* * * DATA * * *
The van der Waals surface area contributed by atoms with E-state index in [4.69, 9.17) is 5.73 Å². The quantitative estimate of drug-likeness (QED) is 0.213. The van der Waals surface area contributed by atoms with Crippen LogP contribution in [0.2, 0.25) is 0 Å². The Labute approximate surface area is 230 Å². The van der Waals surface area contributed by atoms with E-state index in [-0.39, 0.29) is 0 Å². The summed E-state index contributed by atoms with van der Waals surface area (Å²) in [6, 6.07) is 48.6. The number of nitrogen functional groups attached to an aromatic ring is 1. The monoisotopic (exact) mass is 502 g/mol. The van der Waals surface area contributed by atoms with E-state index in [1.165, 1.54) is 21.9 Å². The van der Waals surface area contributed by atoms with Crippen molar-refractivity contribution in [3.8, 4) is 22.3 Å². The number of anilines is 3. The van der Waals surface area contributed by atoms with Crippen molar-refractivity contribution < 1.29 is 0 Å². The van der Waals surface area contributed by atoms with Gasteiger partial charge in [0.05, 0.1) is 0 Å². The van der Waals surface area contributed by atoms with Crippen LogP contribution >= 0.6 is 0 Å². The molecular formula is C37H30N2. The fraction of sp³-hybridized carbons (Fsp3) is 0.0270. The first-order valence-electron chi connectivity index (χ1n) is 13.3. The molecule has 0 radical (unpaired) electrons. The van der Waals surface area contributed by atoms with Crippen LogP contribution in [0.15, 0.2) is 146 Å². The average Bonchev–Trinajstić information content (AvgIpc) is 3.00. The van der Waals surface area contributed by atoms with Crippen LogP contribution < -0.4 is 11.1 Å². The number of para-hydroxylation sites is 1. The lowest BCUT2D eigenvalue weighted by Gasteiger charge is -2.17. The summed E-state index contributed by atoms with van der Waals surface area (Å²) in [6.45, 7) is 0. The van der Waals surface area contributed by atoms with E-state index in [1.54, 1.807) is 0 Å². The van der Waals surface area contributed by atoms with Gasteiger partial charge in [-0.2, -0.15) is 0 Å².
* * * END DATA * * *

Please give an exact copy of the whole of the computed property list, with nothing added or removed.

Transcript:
The van der Waals surface area contributed by atoms with E-state index in [4.69, 9.17) is 5.73 Å². The quantitative estimate of drug-likeness (QED) is 0.213. The van der Waals surface area contributed by atoms with Crippen LogP contribution in [0.2, 0.25) is 0 Å². The Labute approximate surface area is 230 Å². The van der Waals surface area contributed by atoms with E-state index in [-0.39, 0.29) is 0 Å². The summed E-state index contributed by atoms with van der Waals surface area (Å²) in [6, 6.07) is 48.6. The number of nitrogen functional groups attached to an aromatic ring is 1. The monoisotopic (exact) mass is 502 g/mol. The van der Waals surface area contributed by atoms with E-state index in [1.165, 1.54) is 21.9 Å². The van der Waals surface area contributed by atoms with Crippen molar-refractivity contribution in [3.8, 4) is 22.3 Å². The number of anilines is 3. The van der Waals surface area contributed by atoms with Crippen molar-refractivity contribution < 1.29 is 0 Å². The van der Waals surface area contributed by atoms with Gasteiger partial charge in [0.05, 0.1) is 0 Å². The van der Waals surface area contributed by atoms with Crippen LogP contribution >= 0.6 is 0 Å². The molecular formula is C37H30N2. The fraction of sp³-hybridized carbons (Fsp3) is 0.0270. The first-order valence-electron chi connectivity index (χ1n) is 13.3. The molecule has 0 radical (unpaired) electrons. The van der Waals surface area contributed by atoms with Crippen LogP contribution in [0.15, 0.2) is 146 Å². The average Bonchev–Trinajstić information content (AvgIpc) is 3.00. The van der Waals surface area contributed by atoms with Crippen LogP contribution < -0.4 is 11.1 Å². The number of para-hydroxylation sites is 1. The lowest BCUT2D eigenvalue weighted by Gasteiger charge is -2.17. The summed E-state index contributed by atoms with van der Waals surface area (Å²) in [6.45, 7) is 0. The van der Waals surface area contributed by atoms with E-state index in [1.54, 1.807) is 0 Å². The van der Waals surface area contributed by atoms with Gasteiger partial charge in [-0.2, -0.15) is 0 Å².